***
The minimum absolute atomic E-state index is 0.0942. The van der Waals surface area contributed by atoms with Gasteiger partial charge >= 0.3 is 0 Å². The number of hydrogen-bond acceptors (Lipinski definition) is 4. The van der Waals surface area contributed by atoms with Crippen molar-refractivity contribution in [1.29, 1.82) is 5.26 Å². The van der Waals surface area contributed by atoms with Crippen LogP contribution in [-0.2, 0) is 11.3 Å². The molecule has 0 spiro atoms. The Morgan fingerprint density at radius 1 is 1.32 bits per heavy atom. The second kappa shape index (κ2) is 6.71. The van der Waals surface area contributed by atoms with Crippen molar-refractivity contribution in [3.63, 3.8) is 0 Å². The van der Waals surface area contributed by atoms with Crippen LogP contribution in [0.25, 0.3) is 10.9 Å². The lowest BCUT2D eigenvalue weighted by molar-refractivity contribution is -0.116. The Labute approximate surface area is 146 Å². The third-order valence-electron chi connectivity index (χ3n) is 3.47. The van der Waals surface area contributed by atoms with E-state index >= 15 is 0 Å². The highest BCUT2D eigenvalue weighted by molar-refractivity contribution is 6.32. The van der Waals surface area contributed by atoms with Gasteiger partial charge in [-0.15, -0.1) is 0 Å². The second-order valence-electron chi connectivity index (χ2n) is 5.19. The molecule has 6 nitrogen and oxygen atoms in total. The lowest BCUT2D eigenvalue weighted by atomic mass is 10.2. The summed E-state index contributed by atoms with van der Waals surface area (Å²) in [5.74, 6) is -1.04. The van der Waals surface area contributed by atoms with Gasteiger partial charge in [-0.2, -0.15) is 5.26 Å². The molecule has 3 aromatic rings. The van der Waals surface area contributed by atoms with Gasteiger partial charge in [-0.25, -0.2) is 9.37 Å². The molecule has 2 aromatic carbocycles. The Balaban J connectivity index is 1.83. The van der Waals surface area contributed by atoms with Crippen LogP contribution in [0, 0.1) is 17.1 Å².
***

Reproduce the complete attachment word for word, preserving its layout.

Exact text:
The minimum absolute atomic E-state index is 0.0942. The van der Waals surface area contributed by atoms with Gasteiger partial charge >= 0.3 is 0 Å². The number of hydrogen-bond acceptors (Lipinski definition) is 4. The van der Waals surface area contributed by atoms with Crippen molar-refractivity contribution in [1.29, 1.82) is 5.26 Å². The van der Waals surface area contributed by atoms with Crippen LogP contribution in [-0.2, 0) is 11.3 Å². The molecule has 0 spiro atoms. The Morgan fingerprint density at radius 1 is 1.32 bits per heavy atom. The second kappa shape index (κ2) is 6.71. The van der Waals surface area contributed by atoms with Crippen molar-refractivity contribution in [3.63, 3.8) is 0 Å². The van der Waals surface area contributed by atoms with Crippen LogP contribution in [0.25, 0.3) is 10.9 Å². The lowest BCUT2D eigenvalue weighted by molar-refractivity contribution is -0.116. The Labute approximate surface area is 146 Å². The third-order valence-electron chi connectivity index (χ3n) is 3.47. The van der Waals surface area contributed by atoms with E-state index >= 15 is 0 Å². The highest BCUT2D eigenvalue weighted by molar-refractivity contribution is 6.32. The van der Waals surface area contributed by atoms with Gasteiger partial charge in [-0.15, -0.1) is 0 Å². The second-order valence-electron chi connectivity index (χ2n) is 5.19. The molecule has 6 nitrogen and oxygen atoms in total. The lowest BCUT2D eigenvalue weighted by atomic mass is 10.2. The summed E-state index contributed by atoms with van der Waals surface area (Å²) in [5.74, 6) is -1.04. The van der Waals surface area contributed by atoms with Gasteiger partial charge in [-0.2, -0.15) is 5.26 Å². The molecule has 3 aromatic rings. The van der Waals surface area contributed by atoms with Gasteiger partial charge in [-0.25, -0.2) is 9.37 Å². The molecule has 2 aromatic carbocycles. The Balaban J connectivity index is 1.83. The van der Waals surface area contributed by atoms with Crippen LogP contribution in [0, 0.1) is 17.1 Å².